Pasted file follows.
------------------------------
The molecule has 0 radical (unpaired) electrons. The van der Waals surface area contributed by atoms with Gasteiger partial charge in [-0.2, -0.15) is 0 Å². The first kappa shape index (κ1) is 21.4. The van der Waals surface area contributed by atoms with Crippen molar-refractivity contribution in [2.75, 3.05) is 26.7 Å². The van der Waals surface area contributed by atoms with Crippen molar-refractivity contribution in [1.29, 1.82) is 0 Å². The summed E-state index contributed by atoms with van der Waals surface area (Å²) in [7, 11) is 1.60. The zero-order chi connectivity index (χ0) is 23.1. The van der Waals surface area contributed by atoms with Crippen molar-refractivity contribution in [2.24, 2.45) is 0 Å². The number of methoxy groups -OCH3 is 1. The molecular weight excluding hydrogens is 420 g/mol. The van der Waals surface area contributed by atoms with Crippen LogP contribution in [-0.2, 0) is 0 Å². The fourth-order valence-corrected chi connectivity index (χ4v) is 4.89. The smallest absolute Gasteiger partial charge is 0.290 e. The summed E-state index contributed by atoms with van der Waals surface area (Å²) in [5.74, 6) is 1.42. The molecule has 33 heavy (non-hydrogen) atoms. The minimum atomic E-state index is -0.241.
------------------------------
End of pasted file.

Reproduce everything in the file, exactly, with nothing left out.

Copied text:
The molecule has 0 radical (unpaired) electrons. The van der Waals surface area contributed by atoms with Gasteiger partial charge in [-0.2, -0.15) is 0 Å². The first kappa shape index (κ1) is 21.4. The van der Waals surface area contributed by atoms with Crippen molar-refractivity contribution in [2.75, 3.05) is 26.7 Å². The van der Waals surface area contributed by atoms with Crippen molar-refractivity contribution in [1.29, 1.82) is 0 Å². The summed E-state index contributed by atoms with van der Waals surface area (Å²) in [7, 11) is 1.60. The zero-order chi connectivity index (χ0) is 23.1. The van der Waals surface area contributed by atoms with Crippen molar-refractivity contribution in [2.24, 2.45) is 0 Å². The number of methoxy groups -OCH3 is 1. The molecular weight excluding hydrogens is 420 g/mol. The van der Waals surface area contributed by atoms with Crippen LogP contribution in [-0.2, 0) is 0 Å². The fourth-order valence-corrected chi connectivity index (χ4v) is 4.89. The smallest absolute Gasteiger partial charge is 0.290 e. The summed E-state index contributed by atoms with van der Waals surface area (Å²) in [5.74, 6) is 1.42. The molecule has 33 heavy (non-hydrogen) atoms. The minimum atomic E-state index is -0.241.